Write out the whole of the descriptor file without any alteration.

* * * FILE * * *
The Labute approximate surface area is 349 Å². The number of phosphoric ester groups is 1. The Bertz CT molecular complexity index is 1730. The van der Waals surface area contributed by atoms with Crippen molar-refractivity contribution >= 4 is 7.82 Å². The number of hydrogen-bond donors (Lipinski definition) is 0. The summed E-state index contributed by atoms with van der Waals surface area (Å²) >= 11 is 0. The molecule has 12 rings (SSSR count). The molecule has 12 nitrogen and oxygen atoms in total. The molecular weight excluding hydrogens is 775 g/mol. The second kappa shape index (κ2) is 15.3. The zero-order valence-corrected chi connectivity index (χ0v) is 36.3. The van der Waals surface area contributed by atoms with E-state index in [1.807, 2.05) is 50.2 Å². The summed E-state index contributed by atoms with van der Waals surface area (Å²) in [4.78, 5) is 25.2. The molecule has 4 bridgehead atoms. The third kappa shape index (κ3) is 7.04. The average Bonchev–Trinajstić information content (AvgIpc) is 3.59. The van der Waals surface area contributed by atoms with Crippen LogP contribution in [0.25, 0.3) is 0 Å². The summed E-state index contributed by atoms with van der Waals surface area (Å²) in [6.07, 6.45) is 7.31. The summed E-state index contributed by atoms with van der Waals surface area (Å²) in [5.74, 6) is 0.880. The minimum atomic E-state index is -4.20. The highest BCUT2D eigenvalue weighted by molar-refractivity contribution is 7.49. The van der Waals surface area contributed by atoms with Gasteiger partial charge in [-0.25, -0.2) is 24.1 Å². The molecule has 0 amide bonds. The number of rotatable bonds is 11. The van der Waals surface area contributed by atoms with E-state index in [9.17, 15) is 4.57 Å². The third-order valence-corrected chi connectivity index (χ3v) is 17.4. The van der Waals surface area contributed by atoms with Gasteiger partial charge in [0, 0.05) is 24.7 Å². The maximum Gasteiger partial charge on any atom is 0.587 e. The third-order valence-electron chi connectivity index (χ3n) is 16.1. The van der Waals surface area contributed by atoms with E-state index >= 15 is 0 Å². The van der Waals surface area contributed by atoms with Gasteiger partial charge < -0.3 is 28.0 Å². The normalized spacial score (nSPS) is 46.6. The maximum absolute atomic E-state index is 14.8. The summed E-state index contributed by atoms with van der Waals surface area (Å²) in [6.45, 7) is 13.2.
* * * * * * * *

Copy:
The Labute approximate surface area is 349 Å². The number of phosphoric ester groups is 1. The Bertz CT molecular complexity index is 1730. The van der Waals surface area contributed by atoms with Crippen molar-refractivity contribution >= 4 is 7.82 Å². The number of hydrogen-bond donors (Lipinski definition) is 0. The summed E-state index contributed by atoms with van der Waals surface area (Å²) >= 11 is 0. The molecule has 12 rings (SSSR count). The molecule has 12 nitrogen and oxygen atoms in total. The molecular weight excluding hydrogens is 775 g/mol. The second kappa shape index (κ2) is 15.3. The zero-order valence-corrected chi connectivity index (χ0v) is 36.3. The van der Waals surface area contributed by atoms with E-state index in [1.807, 2.05) is 50.2 Å². The summed E-state index contributed by atoms with van der Waals surface area (Å²) in [4.78, 5) is 25.2. The molecule has 4 bridgehead atoms. The third kappa shape index (κ3) is 7.04. The average Bonchev–Trinajstić information content (AvgIpc) is 3.59. The van der Waals surface area contributed by atoms with Crippen LogP contribution in [0.25, 0.3) is 0 Å². The summed E-state index contributed by atoms with van der Waals surface area (Å²) in [6.07, 6.45) is 7.31. The summed E-state index contributed by atoms with van der Waals surface area (Å²) in [5.74, 6) is 0.880. The minimum atomic E-state index is -4.20. The highest BCUT2D eigenvalue weighted by molar-refractivity contribution is 7.49. The van der Waals surface area contributed by atoms with Gasteiger partial charge in [-0.25, -0.2) is 24.1 Å². The molecule has 0 amide bonds. The number of rotatable bonds is 11. The van der Waals surface area contributed by atoms with E-state index in [9.17, 15) is 4.57 Å². The third-order valence-corrected chi connectivity index (χ3v) is 17.4. The van der Waals surface area contributed by atoms with Gasteiger partial charge in [0, 0.05) is 24.7 Å². The maximum Gasteiger partial charge on any atom is 0.587 e. The third-order valence-electron chi connectivity index (χ3n) is 16.1. The van der Waals surface area contributed by atoms with E-state index >= 15 is 0 Å². The van der Waals surface area contributed by atoms with Gasteiger partial charge < -0.3 is 28.0 Å². The normalized spacial score (nSPS) is 46.6. The maximum absolute atomic E-state index is 14.8. The summed E-state index contributed by atoms with van der Waals surface area (Å²) in [6.45, 7) is 13.2.